Play bows are the quintessential proof that dogs are playing. If both dogs bow, no matter how intense their game sounds, you can feel confident that they are playing.
In this picture, both dogs have their ruffs up, which is something to watch for as a warning sign in play. Furthermore, these dogs had been noisy and intense up to my taking this picture and after. A clear bow like this, however, showed me that they were playing well, and they never had any issues in the many hours that they played together.
Marc Bekoff, while at the University of Colorado, did a study1 showing that dogs are most likely to play bow just before or immediately after performing an especially assertive behavior, such as a bite accompanied by a head shake. This pattern suggests that playing dogs recognize moments when their behavior can be misinterpreted as serious aggression and compensate by reminding their partner, “I’m still playing.” (Smuts & Ward, 2011 ¶3)
2. Breaks and Balance
Dogs have different play styles. Some are growly and like to wrestle, some are yippy and spring around, some just like to run like mad. No matter what the play style, all dogs should stop and initiate play, chase and be chased, and take breaks.
Play should have balance. If one dog is always running or chasing, or if no one takes breaks during prolonged intense play, intervene to make sure everyone is enjoying playing.
3. They Seem Happy
Dogs at play are having fun. They should look like it. They should be frolicking, easily distracted, varying their game and engaging with toys and their environment. The AKC describes it this way:
- A big, silly open-mouthed grin.
- Exaggerated, bouncy movement. The dogs are acting silly.
- Loud, continuous growling and snarling; again, exaggerated.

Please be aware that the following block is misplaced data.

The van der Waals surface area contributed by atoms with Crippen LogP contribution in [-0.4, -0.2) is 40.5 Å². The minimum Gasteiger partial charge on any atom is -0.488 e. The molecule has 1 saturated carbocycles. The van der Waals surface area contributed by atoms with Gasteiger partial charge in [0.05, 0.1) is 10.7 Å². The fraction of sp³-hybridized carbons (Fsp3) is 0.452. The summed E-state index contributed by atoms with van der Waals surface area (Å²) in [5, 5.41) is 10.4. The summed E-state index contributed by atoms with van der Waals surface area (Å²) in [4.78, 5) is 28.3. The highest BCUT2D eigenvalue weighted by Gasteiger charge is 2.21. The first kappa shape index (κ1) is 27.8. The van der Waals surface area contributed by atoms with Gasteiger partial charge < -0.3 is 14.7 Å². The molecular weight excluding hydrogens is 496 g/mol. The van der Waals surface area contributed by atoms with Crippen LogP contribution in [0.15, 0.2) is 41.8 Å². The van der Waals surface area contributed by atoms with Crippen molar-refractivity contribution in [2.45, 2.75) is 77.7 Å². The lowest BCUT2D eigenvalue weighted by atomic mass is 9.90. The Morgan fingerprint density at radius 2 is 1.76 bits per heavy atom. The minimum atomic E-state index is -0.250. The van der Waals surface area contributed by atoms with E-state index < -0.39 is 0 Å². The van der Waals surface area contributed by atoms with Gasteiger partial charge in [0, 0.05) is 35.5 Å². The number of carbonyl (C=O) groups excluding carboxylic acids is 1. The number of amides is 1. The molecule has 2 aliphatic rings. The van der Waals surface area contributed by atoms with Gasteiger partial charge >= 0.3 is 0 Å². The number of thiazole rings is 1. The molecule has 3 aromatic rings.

Do not trust tail wagging as an indication of happiness or intention of play. Dogs wag their tails to show excitement and anxiety, as well as happiness.
Watch your dog’s face. The expression of her eyes and the carriage of her mouth and ears can tell you a lot about how she is feeling. A relaxed mouth and eyes are good indicators of a happy dog.
Ears should move naturally, not be held perpetually laid back. Excessive yawning or lip licking indicates nervousness, while a high head and tail show confidence. A high, stiff tail and raised ruff indicate insecurity and a dog who may assert itself.
Below is a video of dogs engaged in positive, although intense, play. Pay attention to the facial expressions and body language. Although one of the dogs does have her ruff up, her open, smiling mouth and play bows show that she is having fun.
How to Intervene
Practice pulling your dog out of play, even when play is going well, so that you will easily be able to intervene whenever necessary.
Intervene by putting your body between your dog and the dog you are concerned about, by calling your dog, by walking your dog away for some time, distracting with a toy or treat, or whatever works and feels natural for you.
Don’t be afraid to push into the group of dogs if your dog doesn’t respond, and don’t hesitate to use your body to push other dogs gently out of your way
Work on callback with your dog as much as possible, as this is the easiest way to intervene and check to ensure that play is not too intense.
Reward your dog with high value treats when she comes back when you call, especially when she is immersed in play.
Never reprimand or punish your dog or any dog for rude behavior during play. If your dog isn’t responding to your callbacks, work towards finding something that can motivate her, like a tasty treat that she associates with a particular sound. Try associating a beep from a remote collar with a treat to get your dog back when she is highly distracted.
Punishment can’t teach self-control and won’t help your dog resist that specific behavior again, although it may deter her from play all together or elevate her negative emotional responses.
With careful observation and participation on your part, your dog will enjoy playing safely with her friends at the dog park.
Are they playing or fighting? A guide to evaluating rough pup play. (2015). Retrieved from http://www.akc.org/content/dog-training/articles/are-they-playing-or-fighting/